An Oklahoma legislative committee overwhelmingly voted to ban Advanced Placement U.S. History class, persuaded by the argument that it only teaches students “what is bad about America.” Other lawmakers are seeking a court ruling that would effectively prohibit the teaching of all AP courses in public schools.
This is the latest in a series of attempts by states to mangle the instruction of U.S. history in one way or another. At this point, Oklahoma is simply trying to block certain classes. But if they had Texas’s work ethic, they’d mimic what the Lone Star State tried last year, and go to the trouble of creating new curricula using textbooks full of right-wing historical revisionism.
Oklahoma may just get there yet. Dan Fisher, the state representative behind the ban on AP U.S. History, claims that it “fails to teach ‘American exceptionalism,’” and he’s offered up his own list of 58 documents that can serve as a foundation for the right sort of history course (including three speeches each from Lincoln, FDR, and…Reagan). As ThinkProgress reports, the Republican National Committee has raised similar complaints, claiming last year that “a new framework for the [AP U.S. History] exam ‘reflects a radically revisionist view of American history that emphasizes negative aspects of our nation’s history while omitting or minimizing positive aspects.’” There are other efforts to beef up the curricular patriotism in Colorado, South Carolina, Georgia, and North Carolina.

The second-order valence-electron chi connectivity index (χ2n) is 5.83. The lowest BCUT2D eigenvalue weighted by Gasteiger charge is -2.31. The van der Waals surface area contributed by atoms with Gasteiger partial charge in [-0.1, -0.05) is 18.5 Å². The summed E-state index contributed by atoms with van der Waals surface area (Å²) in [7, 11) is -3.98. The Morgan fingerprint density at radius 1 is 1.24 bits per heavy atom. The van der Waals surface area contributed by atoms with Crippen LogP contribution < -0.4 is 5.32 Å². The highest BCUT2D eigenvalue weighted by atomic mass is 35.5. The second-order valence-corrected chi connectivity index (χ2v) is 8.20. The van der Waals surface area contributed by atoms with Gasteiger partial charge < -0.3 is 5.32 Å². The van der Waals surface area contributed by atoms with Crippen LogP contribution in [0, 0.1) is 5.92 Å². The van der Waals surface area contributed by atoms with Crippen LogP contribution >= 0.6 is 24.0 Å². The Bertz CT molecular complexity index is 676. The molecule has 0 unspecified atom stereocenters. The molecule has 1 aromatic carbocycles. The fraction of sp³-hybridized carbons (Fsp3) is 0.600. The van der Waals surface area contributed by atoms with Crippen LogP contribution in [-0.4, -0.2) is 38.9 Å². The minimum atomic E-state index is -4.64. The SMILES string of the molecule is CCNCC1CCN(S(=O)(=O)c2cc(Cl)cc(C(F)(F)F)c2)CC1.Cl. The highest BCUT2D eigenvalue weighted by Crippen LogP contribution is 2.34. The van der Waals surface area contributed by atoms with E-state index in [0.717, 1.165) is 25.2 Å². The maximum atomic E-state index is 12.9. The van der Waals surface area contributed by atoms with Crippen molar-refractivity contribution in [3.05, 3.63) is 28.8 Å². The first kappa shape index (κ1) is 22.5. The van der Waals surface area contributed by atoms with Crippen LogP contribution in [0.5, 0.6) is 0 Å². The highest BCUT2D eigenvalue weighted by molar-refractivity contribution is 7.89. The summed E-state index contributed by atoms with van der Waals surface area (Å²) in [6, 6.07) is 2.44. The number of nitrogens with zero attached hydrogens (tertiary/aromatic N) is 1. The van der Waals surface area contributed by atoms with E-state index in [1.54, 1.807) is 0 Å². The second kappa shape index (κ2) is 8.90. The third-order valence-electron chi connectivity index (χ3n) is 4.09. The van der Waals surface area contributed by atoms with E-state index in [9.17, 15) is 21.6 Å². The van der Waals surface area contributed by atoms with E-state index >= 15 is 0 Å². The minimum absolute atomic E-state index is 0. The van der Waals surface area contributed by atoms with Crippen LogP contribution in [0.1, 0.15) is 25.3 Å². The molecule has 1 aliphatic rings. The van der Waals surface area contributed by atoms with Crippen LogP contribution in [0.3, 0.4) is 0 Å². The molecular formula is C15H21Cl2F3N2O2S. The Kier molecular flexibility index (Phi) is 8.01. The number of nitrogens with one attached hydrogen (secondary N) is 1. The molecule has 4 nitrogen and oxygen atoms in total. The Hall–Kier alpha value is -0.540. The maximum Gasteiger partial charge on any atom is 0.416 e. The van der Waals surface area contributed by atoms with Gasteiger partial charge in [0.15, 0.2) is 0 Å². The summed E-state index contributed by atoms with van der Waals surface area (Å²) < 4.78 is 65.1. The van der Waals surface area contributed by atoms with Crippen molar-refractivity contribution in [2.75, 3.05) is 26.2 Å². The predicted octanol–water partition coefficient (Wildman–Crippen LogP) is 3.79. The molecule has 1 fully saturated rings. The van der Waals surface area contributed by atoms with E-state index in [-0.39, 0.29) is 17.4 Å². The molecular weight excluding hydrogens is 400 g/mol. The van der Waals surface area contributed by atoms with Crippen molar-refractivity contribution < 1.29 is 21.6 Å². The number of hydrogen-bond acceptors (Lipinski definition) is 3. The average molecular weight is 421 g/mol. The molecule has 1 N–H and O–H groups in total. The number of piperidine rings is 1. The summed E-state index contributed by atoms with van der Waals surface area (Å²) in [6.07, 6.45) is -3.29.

The language of these conservative activists is all about exceptionalism, but as I keep saying, this is chauvinism, not exceptionalism. Exceptionalism implies a far more morally demanding stance, not a self-satisfied pat on the back. In this sense, Fisher’s membership in a group called the “Black Robe Regiment” is especially striking. As ThinkProgress explains, the Black Robe Regiment “argues ‘the church and God himself has been under assault, marginalized, and diminished by the progressives and secularists.’ The group attacks the ‘false wall of separation of church and state’” and “claims that a ‘growing tide of special interest groups [is] indoctrinating our youth at the exclusion of the Christian perspective.’”
By now, we’re all accustomed to this ugly fusion of religious fundamentalism and chauvinist nationalism. But it’s nonetheless a little strange, in precisely the same way that Fisher and company’s attempt to hijack the language of exceptionalism is strange. For centuries, the common rhetorical move of religious fundamentalists has been to decry America for its manifold sins. Sometimes, this condemnation has served illiberal, violent, discriminatory ends. Other times, it has provided moral, rhetorical, and institutional support for some of the country’s greatest reform movements. But whether reformist or reactionary, the loudest religious voices have usually cried out that Americans have a lot to answer for. The contemporary inversion of that tradition—wherein the loudest religious voices insist that we’re amazing, exceptional, and have nothing to apologize for—is head-spinning. It also saps the vitality from one of America’s oldest and most powerful rhetorical traditions.